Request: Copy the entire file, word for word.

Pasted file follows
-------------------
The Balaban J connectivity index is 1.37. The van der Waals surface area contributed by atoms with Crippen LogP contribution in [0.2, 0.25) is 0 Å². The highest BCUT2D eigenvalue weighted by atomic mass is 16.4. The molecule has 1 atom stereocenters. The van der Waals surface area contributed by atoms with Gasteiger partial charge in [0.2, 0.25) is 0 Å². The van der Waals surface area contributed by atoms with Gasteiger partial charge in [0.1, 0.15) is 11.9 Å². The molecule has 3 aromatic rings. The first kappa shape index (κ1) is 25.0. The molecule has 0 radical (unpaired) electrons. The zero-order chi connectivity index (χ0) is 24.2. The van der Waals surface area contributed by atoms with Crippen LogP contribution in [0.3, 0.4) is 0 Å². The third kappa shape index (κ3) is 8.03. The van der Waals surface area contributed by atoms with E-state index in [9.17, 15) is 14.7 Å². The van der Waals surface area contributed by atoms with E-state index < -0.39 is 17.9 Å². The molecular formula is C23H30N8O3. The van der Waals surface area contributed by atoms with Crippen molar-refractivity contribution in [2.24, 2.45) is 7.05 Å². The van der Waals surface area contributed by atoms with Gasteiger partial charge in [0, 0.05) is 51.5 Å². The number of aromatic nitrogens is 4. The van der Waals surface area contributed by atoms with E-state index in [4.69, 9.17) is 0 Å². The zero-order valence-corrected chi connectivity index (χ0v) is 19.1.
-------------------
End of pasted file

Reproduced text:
The Balaban J connectivity index is 1.37. The van der Waals surface area contributed by atoms with Crippen LogP contribution in [0.2, 0.25) is 0 Å². The highest BCUT2D eigenvalue weighted by atomic mass is 16.4. The molecule has 1 atom stereocenters. The van der Waals surface area contributed by atoms with Gasteiger partial charge in [0.2, 0.25) is 0 Å². The van der Waals surface area contributed by atoms with Gasteiger partial charge in [0.1, 0.15) is 11.9 Å². The molecule has 3 aromatic rings. The first kappa shape index (κ1) is 25.0. The molecule has 0 radical (unpaired) electrons. The zero-order chi connectivity index (χ0) is 24.2. The van der Waals surface area contributed by atoms with Crippen LogP contribution in [0.3, 0.4) is 0 Å². The third kappa shape index (κ3) is 8.03. The van der Waals surface area contributed by atoms with E-state index in [9.17, 15) is 14.7 Å². The van der Waals surface area contributed by atoms with E-state index < -0.39 is 17.9 Å². The molecular formula is C23H30N8O3. The van der Waals surface area contributed by atoms with Crippen molar-refractivity contribution in [2.24, 2.45) is 7.05 Å². The van der Waals surface area contributed by atoms with Gasteiger partial charge in [0, 0.05) is 51.5 Å². The number of aromatic nitrogens is 4. The van der Waals surface area contributed by atoms with E-state index in [4.69, 9.17) is 0 Å². The zero-order valence-corrected chi connectivity index (χ0v) is 19.1.